The past few days, social media has been filled with images of punching Nazis and toppling statues. A few months ago when white nationalist Richard Spencer was punched in the face by the anonymous man, people cheered. Memes exploded. Folks found it satisfying to see a white supremacist shocked by a punch in the face. It was enjoyable for many to see his disbelief and disorientation, to see him stumble off down the street. Two days ago, a crowd toppled a 1920s-era statue honoring Confederate soldiers in Durham, North Carolina. People cheered as the statue fell to the ground and crumpled. I absolutely understand the impulse to celebrate these actions. But they also concern me.
Such dramatic actions, while they gain media attention and provoke conversation, are meaningless if they are not accompanied by a commitment to do the much less sexy work of community organizing, educating, learning, working side by side with difficult people, constantly checking our egos, staying up night after night trying to figure out strategy, keeping hope alive in the face of hopelessness, and staying the course year after year, decade after decade. All while trying to find a balance that includes family and our own health. This kind of commitment, carried out in homes, in hole-in-the-wall meeting places, in parks, and in churches, doesn’t usually make the news. This invisibility and lack of recognition is just part of the long-term work.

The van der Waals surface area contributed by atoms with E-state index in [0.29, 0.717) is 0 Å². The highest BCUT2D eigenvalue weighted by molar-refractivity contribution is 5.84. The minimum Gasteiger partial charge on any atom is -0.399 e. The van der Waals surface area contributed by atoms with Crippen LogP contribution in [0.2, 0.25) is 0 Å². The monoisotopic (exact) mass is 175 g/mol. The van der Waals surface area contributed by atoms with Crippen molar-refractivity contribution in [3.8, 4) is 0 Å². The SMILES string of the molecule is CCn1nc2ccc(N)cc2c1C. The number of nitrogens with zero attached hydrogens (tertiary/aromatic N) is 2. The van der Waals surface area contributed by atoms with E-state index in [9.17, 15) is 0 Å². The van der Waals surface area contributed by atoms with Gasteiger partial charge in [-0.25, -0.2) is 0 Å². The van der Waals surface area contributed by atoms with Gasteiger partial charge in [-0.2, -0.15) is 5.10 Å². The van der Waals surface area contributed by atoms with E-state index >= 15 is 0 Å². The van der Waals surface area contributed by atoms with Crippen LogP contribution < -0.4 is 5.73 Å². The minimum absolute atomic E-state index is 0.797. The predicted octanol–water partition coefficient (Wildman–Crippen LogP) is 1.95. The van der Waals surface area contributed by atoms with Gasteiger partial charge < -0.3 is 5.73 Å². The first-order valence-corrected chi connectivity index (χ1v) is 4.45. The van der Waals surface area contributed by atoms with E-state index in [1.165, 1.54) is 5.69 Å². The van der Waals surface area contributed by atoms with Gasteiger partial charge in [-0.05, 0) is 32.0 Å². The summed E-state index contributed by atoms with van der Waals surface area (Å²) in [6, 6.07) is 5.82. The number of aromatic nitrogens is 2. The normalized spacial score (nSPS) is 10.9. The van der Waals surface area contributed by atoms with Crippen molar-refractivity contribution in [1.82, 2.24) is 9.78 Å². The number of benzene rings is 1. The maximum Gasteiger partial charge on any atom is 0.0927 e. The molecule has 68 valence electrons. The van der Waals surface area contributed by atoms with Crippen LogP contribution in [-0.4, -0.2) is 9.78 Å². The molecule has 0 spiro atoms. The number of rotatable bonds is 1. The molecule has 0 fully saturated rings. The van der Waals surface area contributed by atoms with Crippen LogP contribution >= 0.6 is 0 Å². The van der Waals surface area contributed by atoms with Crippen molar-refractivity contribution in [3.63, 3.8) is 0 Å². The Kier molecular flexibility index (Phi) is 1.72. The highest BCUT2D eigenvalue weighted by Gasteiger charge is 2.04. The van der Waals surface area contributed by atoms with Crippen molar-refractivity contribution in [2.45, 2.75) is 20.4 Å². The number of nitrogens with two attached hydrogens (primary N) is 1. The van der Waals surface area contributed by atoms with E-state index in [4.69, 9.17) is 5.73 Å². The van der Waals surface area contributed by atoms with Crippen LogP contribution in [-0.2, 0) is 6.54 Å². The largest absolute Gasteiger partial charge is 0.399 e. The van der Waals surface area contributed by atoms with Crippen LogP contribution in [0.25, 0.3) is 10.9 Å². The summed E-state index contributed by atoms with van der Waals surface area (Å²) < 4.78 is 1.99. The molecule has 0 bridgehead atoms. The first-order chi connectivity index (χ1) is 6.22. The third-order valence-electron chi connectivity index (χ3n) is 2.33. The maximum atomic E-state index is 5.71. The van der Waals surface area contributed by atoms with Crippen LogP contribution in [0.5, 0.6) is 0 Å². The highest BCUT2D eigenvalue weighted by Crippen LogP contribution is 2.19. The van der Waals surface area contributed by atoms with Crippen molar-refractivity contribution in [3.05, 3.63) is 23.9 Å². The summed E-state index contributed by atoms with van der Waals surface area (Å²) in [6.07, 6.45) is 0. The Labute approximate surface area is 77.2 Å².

I would gladly trade the glorious moment of punching a Nazi or toppling a statue that commemorates hate for working with a generation of young people committed to the invisible and thankless work of creating a new world. I’m blessed to know and work alongside many such young people.*
The young people I am honored to work with inspire me and they teach me. They take on the tasks that my declining energy makes it more difficult for me to take on. And, they don’t judge me when I’m too tired or spacey or forgetful to be very effective. They facilitate meetings in ways that are respectful and kind and promote our listening to each other. They use technology eloquently and expertly to tell the stories of elders in our community. They organize block walks and then they walk house to house to ask for support. They makes lists and spreadsheets and keep us organized. They write countless FB posts and emails. They make us laugh. And they do all of this while working full-time and going to school and raising children.
They give me hope. As I continue moving forward in my sixties, after more than four decades of working in community, and as I try to understand and navigate aging, such hope is essential for my own survival. I knew as a young person that the elders and their experience and knowledge were critical to how I lived my life. Now I also know that the young people and their energy and brilliance are vital to my life as an elder.
Thank you to the young people in my life for everything.
* FYI, pretty much anyone under 40 now counts as a “young person” for me. When I was in my late 50’s, my 90+ year old neighbor called me her “young one.”
Temaskalli from Codex Magliabechiano folio 77r